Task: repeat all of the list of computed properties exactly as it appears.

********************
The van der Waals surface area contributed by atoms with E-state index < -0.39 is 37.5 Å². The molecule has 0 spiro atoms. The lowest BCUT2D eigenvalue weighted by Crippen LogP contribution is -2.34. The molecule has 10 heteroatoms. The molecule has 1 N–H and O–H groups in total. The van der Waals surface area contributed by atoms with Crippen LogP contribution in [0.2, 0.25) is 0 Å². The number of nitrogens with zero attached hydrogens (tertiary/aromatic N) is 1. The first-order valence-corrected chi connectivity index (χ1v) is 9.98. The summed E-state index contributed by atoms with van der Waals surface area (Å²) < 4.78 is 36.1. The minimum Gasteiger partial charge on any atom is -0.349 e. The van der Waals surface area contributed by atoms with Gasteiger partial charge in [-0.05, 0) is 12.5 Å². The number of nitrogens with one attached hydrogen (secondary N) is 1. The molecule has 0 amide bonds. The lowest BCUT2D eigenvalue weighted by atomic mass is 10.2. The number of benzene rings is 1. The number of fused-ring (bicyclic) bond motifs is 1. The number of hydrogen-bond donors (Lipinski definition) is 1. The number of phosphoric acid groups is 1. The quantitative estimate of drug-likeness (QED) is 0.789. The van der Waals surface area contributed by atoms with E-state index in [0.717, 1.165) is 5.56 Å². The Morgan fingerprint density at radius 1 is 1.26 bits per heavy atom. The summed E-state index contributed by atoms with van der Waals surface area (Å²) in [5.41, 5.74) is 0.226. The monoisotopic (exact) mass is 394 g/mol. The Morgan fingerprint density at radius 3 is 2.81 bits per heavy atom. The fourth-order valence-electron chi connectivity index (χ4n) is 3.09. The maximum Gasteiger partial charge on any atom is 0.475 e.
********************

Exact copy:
The van der Waals surface area contributed by atoms with E-state index < -0.39 is 37.5 Å². The molecule has 0 spiro atoms. The lowest BCUT2D eigenvalue weighted by Crippen LogP contribution is -2.34. The molecule has 10 heteroatoms. The molecule has 1 N–H and O–H groups in total. The van der Waals surface area contributed by atoms with Crippen LogP contribution in [0.2, 0.25) is 0 Å². The number of nitrogens with zero attached hydrogens (tertiary/aromatic N) is 1. The first-order valence-corrected chi connectivity index (χ1v) is 9.98. The summed E-state index contributed by atoms with van der Waals surface area (Å²) < 4.78 is 36.1. The minimum Gasteiger partial charge on any atom is -0.349 e. The van der Waals surface area contributed by atoms with Gasteiger partial charge in [-0.05, 0) is 12.5 Å². The number of nitrogens with one attached hydrogen (secondary N) is 1. The molecule has 0 amide bonds. The lowest BCUT2D eigenvalue weighted by atomic mass is 10.2. The number of benzene rings is 1. The number of fused-ring (bicyclic) bond motifs is 1. The number of hydrogen-bond donors (Lipinski definition) is 1. The number of phosphoric acid groups is 1. The quantitative estimate of drug-likeness (QED) is 0.789. The van der Waals surface area contributed by atoms with E-state index in [0.717, 1.165) is 5.56 Å². The Morgan fingerprint density at radius 1 is 1.26 bits per heavy atom. The summed E-state index contributed by atoms with van der Waals surface area (Å²) in [5.41, 5.74) is 0.226. The monoisotopic (exact) mass is 394 g/mol. The Morgan fingerprint density at radius 3 is 2.81 bits per heavy atom. The fourth-order valence-electron chi connectivity index (χ4n) is 3.09. The maximum Gasteiger partial charge on any atom is 0.475 e.